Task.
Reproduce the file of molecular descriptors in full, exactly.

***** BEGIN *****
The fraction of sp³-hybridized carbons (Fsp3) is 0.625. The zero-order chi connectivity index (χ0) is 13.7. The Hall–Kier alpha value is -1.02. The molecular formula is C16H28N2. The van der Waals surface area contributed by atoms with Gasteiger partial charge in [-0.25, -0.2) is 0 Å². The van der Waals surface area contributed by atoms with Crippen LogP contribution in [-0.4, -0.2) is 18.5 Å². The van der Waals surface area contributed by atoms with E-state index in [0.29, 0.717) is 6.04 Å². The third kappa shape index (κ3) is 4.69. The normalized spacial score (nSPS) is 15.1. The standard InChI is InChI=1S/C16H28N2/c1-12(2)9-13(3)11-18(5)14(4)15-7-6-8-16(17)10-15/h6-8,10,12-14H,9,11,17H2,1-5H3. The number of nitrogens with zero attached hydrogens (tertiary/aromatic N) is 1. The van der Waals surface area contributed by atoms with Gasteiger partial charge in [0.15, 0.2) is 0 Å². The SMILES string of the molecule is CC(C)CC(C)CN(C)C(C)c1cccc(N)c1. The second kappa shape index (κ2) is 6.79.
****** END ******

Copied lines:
The fraction of sp³-hybridized carbons (Fsp3) is 0.625. The zero-order chi connectivity index (χ0) is 13.7. The Hall–Kier alpha value is -1.02. The molecular formula is C16H28N2. The van der Waals surface area contributed by atoms with Gasteiger partial charge in [-0.25, -0.2) is 0 Å². The van der Waals surface area contributed by atoms with Crippen LogP contribution in [-0.4, -0.2) is 18.5 Å². The van der Waals surface area contributed by atoms with E-state index in [0.29, 0.717) is 6.04 Å². The third kappa shape index (κ3) is 4.69. The normalized spacial score (nSPS) is 15.1. The standard InChI is InChI=1S/C16H28N2/c1-12(2)9-13(3)11-18(5)14(4)15-7-6-8-16(17)10-15/h6-8,10,12-14H,9,11,17H2,1-5H3. The number of nitrogens with zero attached hydrogens (tertiary/aromatic N) is 1. The van der Waals surface area contributed by atoms with Gasteiger partial charge in [0.15, 0.2) is 0 Å². The SMILES string of the molecule is CC(C)CC(C)CN(C)C(C)c1cccc(N)c1. The second kappa shape index (κ2) is 6.79.